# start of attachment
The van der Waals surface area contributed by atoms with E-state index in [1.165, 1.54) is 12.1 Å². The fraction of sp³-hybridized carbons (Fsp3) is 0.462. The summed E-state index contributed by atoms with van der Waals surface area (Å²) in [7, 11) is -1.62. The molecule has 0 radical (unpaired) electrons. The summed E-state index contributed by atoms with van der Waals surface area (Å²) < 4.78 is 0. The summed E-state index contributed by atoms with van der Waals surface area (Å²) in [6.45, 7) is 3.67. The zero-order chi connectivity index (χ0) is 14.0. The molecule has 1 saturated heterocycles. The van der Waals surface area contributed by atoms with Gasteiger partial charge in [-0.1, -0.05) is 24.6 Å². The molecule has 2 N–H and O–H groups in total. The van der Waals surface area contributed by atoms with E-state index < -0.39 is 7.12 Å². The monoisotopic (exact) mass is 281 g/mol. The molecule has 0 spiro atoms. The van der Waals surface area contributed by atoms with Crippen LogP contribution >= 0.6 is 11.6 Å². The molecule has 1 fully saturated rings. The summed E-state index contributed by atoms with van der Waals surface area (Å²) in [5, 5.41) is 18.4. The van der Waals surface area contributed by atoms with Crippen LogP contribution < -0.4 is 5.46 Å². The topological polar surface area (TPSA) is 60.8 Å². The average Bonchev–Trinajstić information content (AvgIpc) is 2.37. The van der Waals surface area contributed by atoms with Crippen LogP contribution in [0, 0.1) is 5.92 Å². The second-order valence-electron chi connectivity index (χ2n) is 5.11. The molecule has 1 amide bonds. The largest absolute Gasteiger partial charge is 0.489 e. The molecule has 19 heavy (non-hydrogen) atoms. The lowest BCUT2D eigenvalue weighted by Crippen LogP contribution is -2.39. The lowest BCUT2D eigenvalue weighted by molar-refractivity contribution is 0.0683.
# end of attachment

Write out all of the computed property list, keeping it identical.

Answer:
The van der Waals surface area contributed by atoms with E-state index in [1.165, 1.54) is 12.1 Å². The fraction of sp³-hybridized carbons (Fsp3) is 0.462. The summed E-state index contributed by atoms with van der Waals surface area (Å²) in [7, 11) is -1.62. The molecule has 0 radical (unpaired) electrons. The summed E-state index contributed by atoms with van der Waals surface area (Å²) < 4.78 is 0. The summed E-state index contributed by atoms with van der Waals surface area (Å²) in [6.45, 7) is 3.67. The zero-order chi connectivity index (χ0) is 14.0. The molecule has 1 saturated heterocycles. The van der Waals surface area contributed by atoms with Gasteiger partial charge in [-0.1, -0.05) is 24.6 Å². The molecule has 2 N–H and O–H groups in total. The van der Waals surface area contributed by atoms with E-state index < -0.39 is 7.12 Å². The monoisotopic (exact) mass is 281 g/mol. The molecule has 0 spiro atoms. The van der Waals surface area contributed by atoms with Crippen LogP contribution >= 0.6 is 11.6 Å². The molecule has 1 fully saturated rings. The summed E-state index contributed by atoms with van der Waals surface area (Å²) in [5, 5.41) is 18.4. The van der Waals surface area contributed by atoms with Crippen LogP contribution < -0.4 is 5.46 Å². The topological polar surface area (TPSA) is 60.8 Å². The average Bonchev–Trinajstić information content (AvgIpc) is 2.37. The van der Waals surface area contributed by atoms with Crippen LogP contribution in [0, 0.1) is 5.92 Å². The second-order valence-electron chi connectivity index (χ2n) is 5.11. The molecule has 1 amide bonds. The largest absolute Gasteiger partial charge is 0.489 e. The molecule has 19 heavy (non-hydrogen) atoms. The lowest BCUT2D eigenvalue weighted by Crippen LogP contribution is -2.39. The lowest BCUT2D eigenvalue weighted by molar-refractivity contribution is 0.0683.